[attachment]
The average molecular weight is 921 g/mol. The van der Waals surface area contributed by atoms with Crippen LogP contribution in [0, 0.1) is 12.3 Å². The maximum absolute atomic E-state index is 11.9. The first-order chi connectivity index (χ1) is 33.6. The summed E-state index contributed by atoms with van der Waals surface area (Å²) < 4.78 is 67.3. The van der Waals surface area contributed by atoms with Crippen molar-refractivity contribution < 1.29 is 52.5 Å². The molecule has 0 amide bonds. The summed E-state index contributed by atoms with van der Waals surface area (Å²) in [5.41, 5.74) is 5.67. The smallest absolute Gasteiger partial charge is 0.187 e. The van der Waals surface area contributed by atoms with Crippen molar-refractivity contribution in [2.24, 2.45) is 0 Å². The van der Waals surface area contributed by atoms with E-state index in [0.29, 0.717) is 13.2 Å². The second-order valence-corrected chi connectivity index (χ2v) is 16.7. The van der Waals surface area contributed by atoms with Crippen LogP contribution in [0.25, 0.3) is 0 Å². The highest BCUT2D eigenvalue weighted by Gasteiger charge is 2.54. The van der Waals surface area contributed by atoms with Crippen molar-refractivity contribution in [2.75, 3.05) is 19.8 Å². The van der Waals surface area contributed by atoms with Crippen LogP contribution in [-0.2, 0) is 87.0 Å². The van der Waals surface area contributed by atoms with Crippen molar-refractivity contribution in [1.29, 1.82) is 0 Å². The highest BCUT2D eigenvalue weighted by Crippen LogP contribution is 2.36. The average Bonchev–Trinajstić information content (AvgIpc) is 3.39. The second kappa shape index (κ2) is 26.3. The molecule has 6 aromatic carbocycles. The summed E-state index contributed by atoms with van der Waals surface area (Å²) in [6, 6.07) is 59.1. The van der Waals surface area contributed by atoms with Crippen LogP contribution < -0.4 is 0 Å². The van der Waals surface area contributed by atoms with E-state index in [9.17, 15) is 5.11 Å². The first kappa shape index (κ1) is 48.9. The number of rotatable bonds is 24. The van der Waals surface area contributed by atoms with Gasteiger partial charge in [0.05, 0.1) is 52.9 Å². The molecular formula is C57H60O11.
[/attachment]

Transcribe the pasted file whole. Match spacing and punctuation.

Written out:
The average molecular weight is 921 g/mol. The van der Waals surface area contributed by atoms with Crippen LogP contribution in [0, 0.1) is 12.3 Å². The maximum absolute atomic E-state index is 11.9. The first-order chi connectivity index (χ1) is 33.6. The summed E-state index contributed by atoms with van der Waals surface area (Å²) < 4.78 is 67.3. The van der Waals surface area contributed by atoms with Crippen molar-refractivity contribution < 1.29 is 52.5 Å². The molecule has 0 amide bonds. The summed E-state index contributed by atoms with van der Waals surface area (Å²) in [5.41, 5.74) is 5.67. The smallest absolute Gasteiger partial charge is 0.187 e. The van der Waals surface area contributed by atoms with Crippen molar-refractivity contribution in [2.24, 2.45) is 0 Å². The van der Waals surface area contributed by atoms with E-state index in [0.29, 0.717) is 13.2 Å². The second-order valence-corrected chi connectivity index (χ2v) is 16.7. The van der Waals surface area contributed by atoms with Crippen LogP contribution in [0.25, 0.3) is 0 Å². The highest BCUT2D eigenvalue weighted by Gasteiger charge is 2.54. The van der Waals surface area contributed by atoms with Crippen molar-refractivity contribution in [2.75, 3.05) is 19.8 Å². The van der Waals surface area contributed by atoms with Crippen LogP contribution in [-0.2, 0) is 87.0 Å². The van der Waals surface area contributed by atoms with Crippen molar-refractivity contribution in [1.29, 1.82) is 0 Å². The highest BCUT2D eigenvalue weighted by Crippen LogP contribution is 2.36. The average Bonchev–Trinajstić information content (AvgIpc) is 3.39. The second kappa shape index (κ2) is 26.3. The molecule has 6 aromatic carbocycles. The summed E-state index contributed by atoms with van der Waals surface area (Å²) in [6, 6.07) is 59.1. The van der Waals surface area contributed by atoms with Crippen LogP contribution < -0.4 is 0 Å². The van der Waals surface area contributed by atoms with E-state index in [9.17, 15) is 5.11 Å². The first kappa shape index (κ1) is 48.9. The number of rotatable bonds is 24. The van der Waals surface area contributed by atoms with Gasteiger partial charge in [0.05, 0.1) is 52.9 Å². The molecular formula is C57H60O11.